New year’s resolutions for nature

Here’s what to do, when you feel like you can’t do anything

While they’re more likely to give up gin and tonic than call themselves environmentalists, my aunts are among the most switched-on people I know when it comes to environmental action. I overheard them on a recent Christmas visit discussing recycling techniques: how to stuff crisp wrappers into a non-recyclable carton to post back to the manufacturer, the most effective counter-top arrangement for waste segregation, where to get a cheap soda stream to support the shift away from much-loved bottled fizzy water, arguing over what does and doesn’t go into the green bin in their area and where to get the best local vegetables (no plastic bags).

While they’ll readily admit, when pressed, to being unsure of the best thing to do, they are unquestionably committed to doing something. And this is precisely what they get cross with me about in these columns. “Yes, Hannah. We get that there are enormous, intractable, systemic problems. But what is it that you want us to actually do?”

So, since you asked, here are some new year’s resolutions for nature. They involve taking more time, spending extra money, doing the hard thing, occasionally feeling a bit awkward, and – on their own – they won’t solve the climate crisis or reverse biodiversity loss. But they’re a start.

Accept that it’s complicated


There are no easy answers. Anyone who says there are is not being honest. Planetary systems are more complex than science can describe, let alone predict, and nobody understands the totality of their implications for individuals’ behaviour.

For instance: palm oil is bad, yes, but is “sustainable” palm oil any more destructive than other types of vegetable oil? Some studies suggest it isn’t. Trade-offs are frequently unclear, so be agnostic about the issues, act in good faith, remain adaptable in the face of the new information. It’s complicated. Be okay with that.

Change the infrastructure

We’re all part of the system, like it or not, and the system is broken. Unless you’re living off-grid with no batteries or generators or technology, growing everything from scratch and not using public services, your primary personal responsibility is to change the system’s infrastructure: at work, at home, through hobbies, in your garden, whenever, wherever you have agency. Not everyone will get it and even among those who do, you will raise eyebrows. Plough your own furrow regardless and don’t get preachy or binary in your attitudes. Do what you can, when you can.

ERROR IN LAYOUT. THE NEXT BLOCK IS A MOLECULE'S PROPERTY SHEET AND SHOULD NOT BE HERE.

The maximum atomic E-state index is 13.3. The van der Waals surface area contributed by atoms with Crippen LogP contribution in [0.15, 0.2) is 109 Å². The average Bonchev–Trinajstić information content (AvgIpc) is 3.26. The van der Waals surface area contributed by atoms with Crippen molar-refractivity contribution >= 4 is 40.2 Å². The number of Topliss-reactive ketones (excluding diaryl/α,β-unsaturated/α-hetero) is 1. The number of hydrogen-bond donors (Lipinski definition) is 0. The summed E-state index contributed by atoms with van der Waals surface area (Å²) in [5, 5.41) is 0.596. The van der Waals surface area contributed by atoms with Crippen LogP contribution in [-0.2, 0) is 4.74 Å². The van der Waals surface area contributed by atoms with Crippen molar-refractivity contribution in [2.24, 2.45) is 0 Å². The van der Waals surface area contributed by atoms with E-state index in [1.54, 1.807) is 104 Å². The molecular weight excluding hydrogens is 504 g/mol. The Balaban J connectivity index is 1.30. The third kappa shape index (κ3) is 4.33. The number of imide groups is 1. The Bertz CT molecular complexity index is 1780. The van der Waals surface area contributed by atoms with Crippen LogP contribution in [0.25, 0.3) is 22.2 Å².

Send an email

Politicians are the people society has tasked with getting to grips with the big stuff and making decisions on its behalf, so make sure yours know how you expect them to act. Vote. Raise issues on the doorstep. Email your councillors, TDs and MEPs, regularly. If you do only one thing, this is probably the most important.

Ask questions

Of waiters, suppliers, shopkeepers, bosses, pension advisers, everyone. Is this veg in season? Is my financial investment funding things that are actively bad for the environment? Is this pair of jeans made from less unsustainable cotton? Does our prequalification questionnaire include environmental sustainability considerations? They may not have the answer – they probably won’t – but in asking the question, you make it relevant. Embrace the awkward feelings and use your voice.

Send market signals, loudly and often

Buy things with sustainability labelling. Is it perfect? Probably not, but don’t let that be the enemy of the less bad and send the market a signal anyway. Check the offset button if you fly. Download the MSC Good Fish Guide app and spend two extra minutes in the fridge aisle, establishing the provenance of your tuna steak. Contribute to environmental charities. Choose public transport where possible. Shift to the greenest utilities providers you can. Demand a brown bin. Fix broken technology where you can, dispose of it responsibly where you can’t. Leave unnecessary supermarket plastic in the supermarket.

And lastly, be kind

Have compassion for yourself and for others. The environmental crisis is the biggest challenge humanity has ever faced, we don’t have all the information, our leaders aren’t leading and the clock is ticking. In this context, the urgent frustration of clashing world views and competing priorities can entrench polarised positions around “us” and “them” rather than promoting a collective movement that unites society around the common global good. In all you do for the planet and the life in and on it, do it with kindness.

Hannah Hamilton is a sustainability consultant specialising in biodiversity conservation and environmental communications@theriverfield